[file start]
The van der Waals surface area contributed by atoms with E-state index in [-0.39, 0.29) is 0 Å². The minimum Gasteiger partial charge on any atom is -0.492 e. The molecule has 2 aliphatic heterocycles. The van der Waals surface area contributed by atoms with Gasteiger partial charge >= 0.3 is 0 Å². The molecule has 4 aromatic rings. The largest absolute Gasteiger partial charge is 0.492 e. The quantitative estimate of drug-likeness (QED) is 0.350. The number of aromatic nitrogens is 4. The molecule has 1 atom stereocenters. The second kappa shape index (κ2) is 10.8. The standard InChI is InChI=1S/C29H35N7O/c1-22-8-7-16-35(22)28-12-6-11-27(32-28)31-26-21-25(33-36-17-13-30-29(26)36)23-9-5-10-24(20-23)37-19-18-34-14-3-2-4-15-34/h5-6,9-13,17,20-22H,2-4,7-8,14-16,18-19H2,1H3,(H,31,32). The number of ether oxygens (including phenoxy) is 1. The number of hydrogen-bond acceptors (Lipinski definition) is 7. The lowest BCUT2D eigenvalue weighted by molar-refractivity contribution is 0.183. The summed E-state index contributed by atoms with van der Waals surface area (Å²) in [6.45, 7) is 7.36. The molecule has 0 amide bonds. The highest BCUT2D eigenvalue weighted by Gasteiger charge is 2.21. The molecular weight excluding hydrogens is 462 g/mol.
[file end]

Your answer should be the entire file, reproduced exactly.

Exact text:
The van der Waals surface area contributed by atoms with E-state index in [-0.39, 0.29) is 0 Å². The minimum Gasteiger partial charge on any atom is -0.492 e. The molecule has 2 aliphatic heterocycles. The van der Waals surface area contributed by atoms with Gasteiger partial charge >= 0.3 is 0 Å². The molecule has 4 aromatic rings. The largest absolute Gasteiger partial charge is 0.492 e. The quantitative estimate of drug-likeness (QED) is 0.350. The number of aromatic nitrogens is 4. The molecule has 1 atom stereocenters. The second kappa shape index (κ2) is 10.8. The standard InChI is InChI=1S/C29H35N7O/c1-22-8-7-16-35(22)28-12-6-11-27(32-28)31-26-21-25(33-36-17-13-30-29(26)36)23-9-5-10-24(20-23)37-19-18-34-14-3-2-4-15-34/h5-6,9-13,17,20-22H,2-4,7-8,14-16,18-19H2,1H3,(H,31,32). The number of ether oxygens (including phenoxy) is 1. The number of hydrogen-bond acceptors (Lipinski definition) is 7. The lowest BCUT2D eigenvalue weighted by molar-refractivity contribution is 0.183. The summed E-state index contributed by atoms with van der Waals surface area (Å²) in [6.45, 7) is 7.36. The molecule has 0 amide bonds. The highest BCUT2D eigenvalue weighted by Gasteiger charge is 2.21. The molecular weight excluding hydrogens is 462 g/mol.